On January 10, 2017, the EU Commission adopted a proposal for a Regulation on Privacy and Electronic Communications (“ePR”). On June 8, 2018, the Council of the European Union’s Bulgarian Presidency presented a progress report (the “Report”) on the draft ePR to the Transport, Telecommunications and Energy Council. The Report reflects on the amendments presented in the May 2018 Examination of the Presidency text. The Report is split into two sections: Annex I, a progress report, and Annex II, questions for the policy debate.
Annex I reports on the following features, among other things:
- State of play in the council: The Presidency discusses the scope of the ePR and its link with the EU General Data Protection Regulation (“GDPR”), particularly where the protection provided by the ePR ends and protection provided by the GDPR becomes relevant.
- Processing of electronic communications data (content and metadata) (Article 6(1)): The permitted processing of electronic communications data to maintain and restore the security of electronic communication networks and services now includes processing in relation to security risks.
- Processing of electronic communications metadata (Article 6(2), (3a)): The Presidency has introduced new permissions for processing electronic communications metadata, including processing for the purposes of network management and optimization, as well as for statistical counting. These new grounds for processing are accompanied by appropriate safeguards.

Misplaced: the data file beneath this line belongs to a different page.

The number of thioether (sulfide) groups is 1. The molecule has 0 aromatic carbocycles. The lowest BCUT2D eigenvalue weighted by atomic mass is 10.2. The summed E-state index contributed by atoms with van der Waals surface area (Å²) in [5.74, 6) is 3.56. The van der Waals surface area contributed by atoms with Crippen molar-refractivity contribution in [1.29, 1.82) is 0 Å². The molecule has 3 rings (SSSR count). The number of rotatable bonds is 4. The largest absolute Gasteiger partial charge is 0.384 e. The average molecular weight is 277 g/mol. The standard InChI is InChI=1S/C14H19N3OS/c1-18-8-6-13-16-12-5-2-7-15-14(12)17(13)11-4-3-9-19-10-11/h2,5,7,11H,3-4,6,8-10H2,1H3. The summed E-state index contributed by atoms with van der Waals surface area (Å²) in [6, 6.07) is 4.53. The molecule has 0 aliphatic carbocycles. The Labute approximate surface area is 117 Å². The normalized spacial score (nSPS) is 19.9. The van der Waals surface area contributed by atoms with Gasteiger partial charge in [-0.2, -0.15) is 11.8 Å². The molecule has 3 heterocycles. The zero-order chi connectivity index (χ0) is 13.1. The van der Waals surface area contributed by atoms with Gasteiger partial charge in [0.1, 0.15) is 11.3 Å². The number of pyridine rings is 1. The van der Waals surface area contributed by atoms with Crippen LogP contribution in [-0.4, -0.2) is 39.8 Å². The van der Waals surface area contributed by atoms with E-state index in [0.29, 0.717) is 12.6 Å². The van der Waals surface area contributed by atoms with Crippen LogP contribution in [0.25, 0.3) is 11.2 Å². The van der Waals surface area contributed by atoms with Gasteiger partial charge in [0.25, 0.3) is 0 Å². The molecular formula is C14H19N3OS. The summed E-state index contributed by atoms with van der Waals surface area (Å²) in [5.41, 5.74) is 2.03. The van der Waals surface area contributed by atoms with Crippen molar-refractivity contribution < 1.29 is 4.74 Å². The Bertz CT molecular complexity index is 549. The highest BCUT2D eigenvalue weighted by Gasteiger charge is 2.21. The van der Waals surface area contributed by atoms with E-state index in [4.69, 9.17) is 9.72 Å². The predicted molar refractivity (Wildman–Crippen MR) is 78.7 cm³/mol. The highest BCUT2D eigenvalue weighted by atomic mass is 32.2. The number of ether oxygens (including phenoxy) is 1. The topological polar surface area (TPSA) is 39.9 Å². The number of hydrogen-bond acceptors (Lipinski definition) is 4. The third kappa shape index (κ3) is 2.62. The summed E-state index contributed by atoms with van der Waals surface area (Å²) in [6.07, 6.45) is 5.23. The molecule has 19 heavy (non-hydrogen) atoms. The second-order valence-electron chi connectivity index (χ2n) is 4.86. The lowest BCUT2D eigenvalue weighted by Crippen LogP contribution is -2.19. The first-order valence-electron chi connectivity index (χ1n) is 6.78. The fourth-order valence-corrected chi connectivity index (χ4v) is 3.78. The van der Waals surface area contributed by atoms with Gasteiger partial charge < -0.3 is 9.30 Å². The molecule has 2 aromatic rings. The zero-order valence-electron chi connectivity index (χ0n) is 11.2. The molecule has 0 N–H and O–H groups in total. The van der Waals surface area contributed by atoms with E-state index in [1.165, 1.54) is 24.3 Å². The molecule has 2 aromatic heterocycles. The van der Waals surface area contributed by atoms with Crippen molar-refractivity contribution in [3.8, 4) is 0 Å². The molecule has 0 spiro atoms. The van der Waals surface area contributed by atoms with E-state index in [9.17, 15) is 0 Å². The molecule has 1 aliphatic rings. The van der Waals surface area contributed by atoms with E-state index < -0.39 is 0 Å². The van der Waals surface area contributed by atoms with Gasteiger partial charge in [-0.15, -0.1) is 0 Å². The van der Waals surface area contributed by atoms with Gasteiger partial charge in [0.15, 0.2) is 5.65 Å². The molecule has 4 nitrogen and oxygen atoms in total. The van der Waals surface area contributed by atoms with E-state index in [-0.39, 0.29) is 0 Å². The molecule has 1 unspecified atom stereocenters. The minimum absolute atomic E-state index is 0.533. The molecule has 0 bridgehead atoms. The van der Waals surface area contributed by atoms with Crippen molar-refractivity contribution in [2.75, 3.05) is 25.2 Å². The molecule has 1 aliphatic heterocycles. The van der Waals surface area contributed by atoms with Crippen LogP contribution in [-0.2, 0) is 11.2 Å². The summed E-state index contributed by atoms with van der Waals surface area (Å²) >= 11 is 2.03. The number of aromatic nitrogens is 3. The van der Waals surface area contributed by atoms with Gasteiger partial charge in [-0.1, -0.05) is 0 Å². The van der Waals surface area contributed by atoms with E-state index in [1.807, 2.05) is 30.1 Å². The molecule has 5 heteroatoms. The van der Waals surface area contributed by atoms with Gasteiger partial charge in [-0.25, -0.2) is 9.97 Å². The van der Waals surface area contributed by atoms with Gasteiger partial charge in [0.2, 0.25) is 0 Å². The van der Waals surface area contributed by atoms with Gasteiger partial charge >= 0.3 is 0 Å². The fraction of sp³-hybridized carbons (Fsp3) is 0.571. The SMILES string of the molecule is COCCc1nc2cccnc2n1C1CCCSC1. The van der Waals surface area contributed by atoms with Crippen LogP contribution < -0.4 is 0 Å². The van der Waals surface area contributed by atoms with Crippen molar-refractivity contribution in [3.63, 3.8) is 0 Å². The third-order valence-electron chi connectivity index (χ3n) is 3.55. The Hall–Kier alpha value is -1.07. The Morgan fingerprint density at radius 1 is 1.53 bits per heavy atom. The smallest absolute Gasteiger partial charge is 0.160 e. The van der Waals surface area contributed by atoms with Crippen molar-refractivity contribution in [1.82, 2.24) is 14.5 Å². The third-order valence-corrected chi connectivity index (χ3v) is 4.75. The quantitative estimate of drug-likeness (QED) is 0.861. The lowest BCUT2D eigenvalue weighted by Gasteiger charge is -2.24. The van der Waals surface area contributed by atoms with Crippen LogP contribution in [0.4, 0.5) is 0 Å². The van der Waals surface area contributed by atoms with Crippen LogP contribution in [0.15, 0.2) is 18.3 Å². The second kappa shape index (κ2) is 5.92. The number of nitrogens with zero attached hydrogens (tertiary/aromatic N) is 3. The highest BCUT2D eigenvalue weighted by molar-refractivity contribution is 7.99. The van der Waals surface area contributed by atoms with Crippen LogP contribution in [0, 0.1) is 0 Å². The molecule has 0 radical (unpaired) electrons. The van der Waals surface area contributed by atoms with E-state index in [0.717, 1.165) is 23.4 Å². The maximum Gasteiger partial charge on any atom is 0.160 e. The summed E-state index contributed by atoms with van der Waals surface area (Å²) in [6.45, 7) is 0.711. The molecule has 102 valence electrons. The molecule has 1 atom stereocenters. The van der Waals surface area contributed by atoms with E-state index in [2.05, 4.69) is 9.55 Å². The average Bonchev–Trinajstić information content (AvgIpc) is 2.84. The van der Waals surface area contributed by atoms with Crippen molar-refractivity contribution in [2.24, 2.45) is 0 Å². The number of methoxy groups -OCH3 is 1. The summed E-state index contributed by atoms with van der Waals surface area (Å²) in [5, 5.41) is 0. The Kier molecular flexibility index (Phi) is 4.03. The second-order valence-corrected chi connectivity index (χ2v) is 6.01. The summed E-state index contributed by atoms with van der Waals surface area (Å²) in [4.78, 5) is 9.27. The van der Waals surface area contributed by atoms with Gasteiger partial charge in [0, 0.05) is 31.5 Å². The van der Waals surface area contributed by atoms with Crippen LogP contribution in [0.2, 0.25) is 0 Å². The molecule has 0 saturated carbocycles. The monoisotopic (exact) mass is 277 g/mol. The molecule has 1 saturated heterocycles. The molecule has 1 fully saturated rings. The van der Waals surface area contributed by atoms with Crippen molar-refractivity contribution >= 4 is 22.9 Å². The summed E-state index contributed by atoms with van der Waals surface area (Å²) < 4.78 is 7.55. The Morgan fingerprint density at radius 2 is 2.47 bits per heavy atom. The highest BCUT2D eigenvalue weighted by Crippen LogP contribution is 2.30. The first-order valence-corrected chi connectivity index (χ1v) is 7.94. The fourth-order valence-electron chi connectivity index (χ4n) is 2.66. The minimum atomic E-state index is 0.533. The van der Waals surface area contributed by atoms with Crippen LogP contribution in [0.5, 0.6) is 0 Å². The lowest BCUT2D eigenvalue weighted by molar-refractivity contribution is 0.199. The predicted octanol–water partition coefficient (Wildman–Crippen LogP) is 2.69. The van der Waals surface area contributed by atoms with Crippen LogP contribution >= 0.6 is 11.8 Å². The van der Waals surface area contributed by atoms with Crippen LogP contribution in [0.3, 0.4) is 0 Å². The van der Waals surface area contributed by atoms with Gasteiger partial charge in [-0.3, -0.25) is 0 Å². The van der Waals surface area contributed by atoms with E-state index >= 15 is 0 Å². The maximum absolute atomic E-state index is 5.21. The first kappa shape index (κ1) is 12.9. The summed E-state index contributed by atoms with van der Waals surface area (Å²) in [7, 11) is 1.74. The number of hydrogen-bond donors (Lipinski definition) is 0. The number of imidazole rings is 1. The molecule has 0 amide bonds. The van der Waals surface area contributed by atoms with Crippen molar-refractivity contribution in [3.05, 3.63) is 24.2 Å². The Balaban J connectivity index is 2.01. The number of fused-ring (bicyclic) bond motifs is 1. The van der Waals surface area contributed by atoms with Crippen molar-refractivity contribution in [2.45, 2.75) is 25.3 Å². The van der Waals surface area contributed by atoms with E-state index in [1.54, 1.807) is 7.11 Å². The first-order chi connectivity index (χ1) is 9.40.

- Protection of terminal equipment information (Article 8): The prohibition on the processing of information from end-users’ terminal equipment remains, but the exceptions now include processing for the purposes of preventing fraud or detecting technical faults.
- Privacy settings (Article 10): The Presidency introduces significant changes; software providers are only obliged to offer privacy settings at the time of installation or first usage, and inform users when updates change the privacy settings and how they may use them.
- Data retention related elements (Articles 2 and 11): The Report touches on the issue of data retention and highlights that discussions have taken place in two joint meetings of the Working Party Telecommunications and Information Society and the Friends of Presidency, Working Party on Information Exchange and Data Protection. Exclusions have been included in the text relating to national security and defense.
- Exceptions to presentation and restriction of calling, connected line identification, access to emergency services (Article 13): There is discussion over the power of emergency services to override an end-user’s choice to reject incoming calls without the calling line identification, in the case of an emergency. Emergency services may also use the end-user’s terminal equipment when called in order to identify that end-users location.
- Unsolicited and direct marketing communications (Article 16): The Report highlights that, following extensive discussions, the new text allows for EU Member States to have the ability to establish laws with a maximum period of time that an organization can use its own customers’ contact details for direct marketing purposes.
- Supervisory authorities (Article 18): The Report highlights that, similar to the GDPR, supervisory authorities shall have the responsibility for monitoring the application of the ePR, and should have the power to provide remedies and impose administrative fines. The Report states that most delegations seek further flexibility with regards to supervisory authorities and that requirements stemming from Article 8(3) of the Charter and Article 16(2) of the TFEU should be considered.
Annex II lists three questions for which the Presidency would like to seek guidance from the Ministers. These questions relate to permitted processing of metadata, protection of terminal equipment, privacy settings and the balance between innovation and the safeguarding of confidentiality.